Friday, September 14, 2012

Three Upcoming Non-fiction Picture Books

A major talking point of the Common Core Standards is its emphasis on non-fiction texts for all readers. In the fourth grade, according to the standards, a child should be reading a 50% fiction and 50% non-fiction (literature classes still focus on fiction, and non-fiction comes into play in science and social studies). As a librarian, I see wonderful potential in this recommendation. There is a lot of really wonderful, quality non-fiction out there, and it doesn't always get the attention or reader enjoyment that it deserves. Publishers are responding to the Common Core Standards, though, by making great non-fiction available for readers at all levels. Here's a look at three terrific non-fiction picture books that will be released in the coming months.

Spinner, Stephanie. Alex the Parrot: No Ordinary Bird. illus. by Meilo So. Alfred A. Knoft BFYR. 9 Oct. 2012. p. 48.
     When graduate student Irene Pepperberg purchased an African grey parrot from a pet store in the late 1970s, scientists were just starting to consider the idea that animals might have intelligence. Pepperberg named her new bird Alex, and she began to try to teach him to speak--African greys had been long known for their ability to mimic sounds they hear, but Pepperberg wanted to show that they could use sounds deliberately. Alex did indeed learn, and pretty soon his vocabulary and sentence construction skills were similar to those of many preschoolers. Alex the Parrot introduces readers to an extraordinary bird who, with the help of his devoted scientist friend, helped to expand research into animal intelligence beyond primates. The text is divided into five short chapters and is accompanied by lovely, colorful illustrations. This book would fit well in a unit on birds, science, or learning.

Watson, Renee. Harlem's Little Blackbird: The Story of Florence Mills. illus. by Christian Robinson. Random House BFYR. 23 Oct. 2012. p. 40.
     Florence Mills grew up with little, the daughter of former slaves in a "teeny-tiny, itsy-bitsy" house outside of Washington, D.C. Her life was rich with song and music, however, and young Mills had a voice that would take her to sing in New York City and London. Mills became a star of the Harlem Renaissance not only for her remarkable voice, but for her devotion to equal rights as well. With every new personal accomplishment, Florence remained mindful of others--the poor, the sick, and the oppressed--and when she died young, she was honored and remembered by thousands. Watson's text has a great rhythm to it to mirror Mills, and Robinson's illustrations are bright and beautiful. This book will make a great addition to units on music, biography, and equal rights.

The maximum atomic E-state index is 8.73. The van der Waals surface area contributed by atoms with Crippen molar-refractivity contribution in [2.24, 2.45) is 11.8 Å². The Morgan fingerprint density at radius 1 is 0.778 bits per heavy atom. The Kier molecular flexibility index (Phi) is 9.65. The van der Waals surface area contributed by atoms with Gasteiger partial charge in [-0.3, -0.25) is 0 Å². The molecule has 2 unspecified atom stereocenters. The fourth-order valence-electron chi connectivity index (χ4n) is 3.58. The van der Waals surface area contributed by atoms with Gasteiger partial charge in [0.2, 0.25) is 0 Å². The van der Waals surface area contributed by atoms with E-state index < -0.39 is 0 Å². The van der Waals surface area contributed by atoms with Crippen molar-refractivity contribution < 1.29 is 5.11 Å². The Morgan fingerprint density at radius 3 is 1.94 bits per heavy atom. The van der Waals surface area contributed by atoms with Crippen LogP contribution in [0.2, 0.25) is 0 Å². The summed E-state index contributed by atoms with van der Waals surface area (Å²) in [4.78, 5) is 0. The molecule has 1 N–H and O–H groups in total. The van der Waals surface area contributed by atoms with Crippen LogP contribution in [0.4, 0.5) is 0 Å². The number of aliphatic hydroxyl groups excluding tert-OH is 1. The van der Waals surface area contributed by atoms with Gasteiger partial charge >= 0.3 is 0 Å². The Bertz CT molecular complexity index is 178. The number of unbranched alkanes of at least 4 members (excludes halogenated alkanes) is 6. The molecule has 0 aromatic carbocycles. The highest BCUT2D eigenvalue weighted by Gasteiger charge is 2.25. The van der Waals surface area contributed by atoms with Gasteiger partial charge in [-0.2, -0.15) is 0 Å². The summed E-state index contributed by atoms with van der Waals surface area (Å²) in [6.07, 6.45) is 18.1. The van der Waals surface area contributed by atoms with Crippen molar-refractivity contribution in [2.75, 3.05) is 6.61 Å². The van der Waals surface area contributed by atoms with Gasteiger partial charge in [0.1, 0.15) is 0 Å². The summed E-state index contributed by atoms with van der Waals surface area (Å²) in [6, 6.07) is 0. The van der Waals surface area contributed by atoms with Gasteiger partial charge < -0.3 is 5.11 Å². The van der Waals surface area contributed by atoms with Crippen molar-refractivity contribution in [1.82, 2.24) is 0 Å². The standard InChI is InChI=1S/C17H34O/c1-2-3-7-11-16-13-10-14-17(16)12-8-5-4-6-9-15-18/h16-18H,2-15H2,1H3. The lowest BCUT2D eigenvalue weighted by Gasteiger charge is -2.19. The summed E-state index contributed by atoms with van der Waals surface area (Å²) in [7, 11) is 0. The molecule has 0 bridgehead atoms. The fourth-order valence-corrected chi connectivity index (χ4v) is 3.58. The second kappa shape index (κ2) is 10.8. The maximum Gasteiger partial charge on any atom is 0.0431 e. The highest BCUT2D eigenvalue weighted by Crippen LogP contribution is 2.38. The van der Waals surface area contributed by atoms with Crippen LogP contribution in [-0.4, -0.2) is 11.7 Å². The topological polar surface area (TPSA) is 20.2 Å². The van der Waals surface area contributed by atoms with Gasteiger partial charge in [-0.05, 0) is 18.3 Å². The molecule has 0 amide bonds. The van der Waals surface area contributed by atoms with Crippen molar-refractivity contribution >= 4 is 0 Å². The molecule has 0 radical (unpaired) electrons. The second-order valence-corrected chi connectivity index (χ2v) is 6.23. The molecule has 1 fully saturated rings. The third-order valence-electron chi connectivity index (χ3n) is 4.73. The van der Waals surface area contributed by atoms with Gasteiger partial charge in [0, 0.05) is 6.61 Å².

Bryant, Jen. A Splash of Red: The Life and Art of Horace Pippin. illus. by Melissa Sweet. Alfred A. Knopf BFYR. 8 Jan. 2013. p. 40.
     Horace Pippin took pleasure in drawing and painting pictures from a young age, but Pippin set aside that enjoyment  to focus his efforts on earning money for his family and, later, fighting in WWI. After a war injury left him with limited use of his dominant right hand, Pippin returned to the states to marry and try to work odd jobs. Upon finally picking up an artistic implement again, however, Pippin found that not only was making art therapeutic--both physically and mentally--but he was good at it, too. With simple prose and beautiful illustrations, A Splash of Red tells the uplifting history of a man who was celebrated for the honesty and expressiveness in his artwork. This book will support units on art, biography, WWI, and equal rights.

1 comment:

  1. Thanks for including A Splash of Red in your blog post! Melissa and I are very excited about this book and are so pleased that Missouri readers will find it here. On a personal note, I do a lot of my writing and research at my local branches of the Chester County Public Library--and Nell Redhage, now the director of the Washington, MO Public Library, used to be our branch director here. Do you know her, by any chance?
    Again, thanks for your terrific review of Horace's story.

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